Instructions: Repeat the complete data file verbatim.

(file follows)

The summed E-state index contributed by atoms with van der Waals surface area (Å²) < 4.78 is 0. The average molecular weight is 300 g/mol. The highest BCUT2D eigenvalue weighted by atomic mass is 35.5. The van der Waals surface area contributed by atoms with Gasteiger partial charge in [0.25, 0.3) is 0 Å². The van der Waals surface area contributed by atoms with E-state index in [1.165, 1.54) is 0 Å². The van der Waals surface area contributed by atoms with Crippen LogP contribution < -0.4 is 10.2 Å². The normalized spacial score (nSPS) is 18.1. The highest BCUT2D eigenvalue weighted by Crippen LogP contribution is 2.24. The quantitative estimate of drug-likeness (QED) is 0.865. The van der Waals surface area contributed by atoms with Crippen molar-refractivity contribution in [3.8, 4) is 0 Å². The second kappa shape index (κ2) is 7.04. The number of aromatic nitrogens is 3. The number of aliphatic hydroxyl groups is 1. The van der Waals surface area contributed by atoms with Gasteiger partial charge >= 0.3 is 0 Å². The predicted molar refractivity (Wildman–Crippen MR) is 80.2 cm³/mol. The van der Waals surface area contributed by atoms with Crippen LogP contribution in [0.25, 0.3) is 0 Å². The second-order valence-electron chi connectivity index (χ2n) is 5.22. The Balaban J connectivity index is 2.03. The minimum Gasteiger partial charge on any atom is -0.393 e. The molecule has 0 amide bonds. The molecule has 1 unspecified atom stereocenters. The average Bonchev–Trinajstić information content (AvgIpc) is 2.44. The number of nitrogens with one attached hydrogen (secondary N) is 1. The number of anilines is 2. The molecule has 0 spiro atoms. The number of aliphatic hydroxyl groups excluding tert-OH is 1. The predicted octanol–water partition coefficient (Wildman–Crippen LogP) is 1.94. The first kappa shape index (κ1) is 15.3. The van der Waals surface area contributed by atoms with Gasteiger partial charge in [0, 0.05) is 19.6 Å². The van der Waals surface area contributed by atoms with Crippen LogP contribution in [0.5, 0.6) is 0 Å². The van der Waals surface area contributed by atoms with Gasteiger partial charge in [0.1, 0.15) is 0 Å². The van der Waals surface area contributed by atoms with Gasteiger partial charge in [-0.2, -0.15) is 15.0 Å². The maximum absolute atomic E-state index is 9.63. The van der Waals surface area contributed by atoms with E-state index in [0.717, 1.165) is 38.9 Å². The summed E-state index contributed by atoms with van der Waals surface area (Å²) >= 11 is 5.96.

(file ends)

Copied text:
The summed E-state index contributed by atoms with van der Waals surface area (Å²) < 4.78 is 0. The average molecular weight is 300 g/mol. The highest BCUT2D eigenvalue weighted by atomic mass is 35.5. The van der Waals surface area contributed by atoms with Gasteiger partial charge in [0.25, 0.3) is 0 Å². The van der Waals surface area contributed by atoms with E-state index in [1.165, 1.54) is 0 Å². The van der Waals surface area contributed by atoms with Crippen LogP contribution < -0.4 is 10.2 Å². The normalized spacial score (nSPS) is 18.1. The highest BCUT2D eigenvalue weighted by Crippen LogP contribution is 2.24. The quantitative estimate of drug-likeness (QED) is 0.865. The van der Waals surface area contributed by atoms with Crippen molar-refractivity contribution in [3.8, 4) is 0 Å². The second kappa shape index (κ2) is 7.04. The number of aromatic nitrogens is 3. The number of aliphatic hydroxyl groups is 1. The van der Waals surface area contributed by atoms with Gasteiger partial charge >= 0.3 is 0 Å². The predicted molar refractivity (Wildman–Crippen MR) is 80.2 cm³/mol. The van der Waals surface area contributed by atoms with Crippen LogP contribution in [0.25, 0.3) is 0 Å². The second-order valence-electron chi connectivity index (χ2n) is 5.22. The Balaban J connectivity index is 2.03. The minimum Gasteiger partial charge on any atom is -0.393 e. The molecule has 0 amide bonds. The molecule has 1 unspecified atom stereocenters. The average Bonchev–Trinajstić information content (AvgIpc) is 2.44. The number of nitrogens with one attached hydrogen (secondary N) is 1. The number of anilines is 2. The molecule has 0 spiro atoms. The number of aliphatic hydroxyl groups excluding tert-OH is 1. The predicted octanol–water partition coefficient (Wildman–Crippen LogP) is 1.94. The first kappa shape index (κ1) is 15.3. The van der Waals surface area contributed by atoms with Gasteiger partial charge in [0, 0.05) is 19.6 Å². The van der Waals surface area contributed by atoms with Crippen LogP contribution in [0.5, 0.6) is 0 Å². The van der Waals surface area contributed by atoms with Gasteiger partial charge in [0.1, 0.15) is 0 Å². The van der Waals surface area contributed by atoms with Gasteiger partial charge in [-0.2, -0.15) is 15.0 Å². The maximum absolute atomic E-state index is 9.63. The van der Waals surface area contributed by atoms with E-state index in [0.717, 1.165) is 38.9 Å². The summed E-state index contributed by atoms with van der Waals surface area (Å²) >= 11 is 5.96.